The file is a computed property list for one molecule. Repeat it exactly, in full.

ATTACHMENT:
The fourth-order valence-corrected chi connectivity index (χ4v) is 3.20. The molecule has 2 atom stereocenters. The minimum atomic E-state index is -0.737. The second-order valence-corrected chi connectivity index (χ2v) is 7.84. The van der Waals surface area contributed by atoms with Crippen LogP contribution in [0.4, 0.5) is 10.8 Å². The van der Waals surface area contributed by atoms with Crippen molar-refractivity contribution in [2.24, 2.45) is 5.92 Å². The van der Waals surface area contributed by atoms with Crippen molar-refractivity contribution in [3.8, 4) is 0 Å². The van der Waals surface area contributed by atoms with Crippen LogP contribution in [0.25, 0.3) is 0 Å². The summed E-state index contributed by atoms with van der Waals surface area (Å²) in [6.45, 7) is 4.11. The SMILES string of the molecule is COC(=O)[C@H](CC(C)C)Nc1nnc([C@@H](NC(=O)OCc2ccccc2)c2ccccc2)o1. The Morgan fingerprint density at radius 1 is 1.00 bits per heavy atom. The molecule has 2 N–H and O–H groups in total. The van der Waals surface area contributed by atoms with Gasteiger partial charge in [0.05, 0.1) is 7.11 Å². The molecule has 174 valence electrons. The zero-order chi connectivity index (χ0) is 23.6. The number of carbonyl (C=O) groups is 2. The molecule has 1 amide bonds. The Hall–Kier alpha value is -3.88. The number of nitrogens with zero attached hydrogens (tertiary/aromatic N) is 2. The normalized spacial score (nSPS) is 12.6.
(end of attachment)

The fourth-order valence-corrected chi connectivity index (χ4v) is 3.20. The molecule has 2 atom stereocenters. The minimum atomic E-state index is -0.737. The second-order valence-corrected chi connectivity index (χ2v) is 7.84. The van der Waals surface area contributed by atoms with Crippen LogP contribution in [0.4, 0.5) is 10.8 Å². The van der Waals surface area contributed by atoms with Crippen molar-refractivity contribution in [2.24, 2.45) is 5.92 Å². The van der Waals surface area contributed by atoms with Crippen molar-refractivity contribution in [3.8, 4) is 0 Å². The van der Waals surface area contributed by atoms with Crippen LogP contribution in [0.25, 0.3) is 0 Å². The summed E-state index contributed by atoms with van der Waals surface area (Å²) in [6.45, 7) is 4.11. The SMILES string of the molecule is COC(=O)[C@H](CC(C)C)Nc1nnc([C@@H](NC(=O)OCc2ccccc2)c2ccccc2)o1. The Morgan fingerprint density at radius 1 is 1.00 bits per heavy atom. The molecule has 2 N–H and O–H groups in total. The van der Waals surface area contributed by atoms with Gasteiger partial charge in [0.05, 0.1) is 7.11 Å². The molecule has 174 valence electrons. The zero-order chi connectivity index (χ0) is 23.6. The number of carbonyl (C=O) groups is 2. The molecule has 1 amide bonds. The Hall–Kier alpha value is -3.88. The number of nitrogens with zero attached hydrogens (tertiary/aromatic N) is 2. The normalized spacial score (nSPS) is 12.6.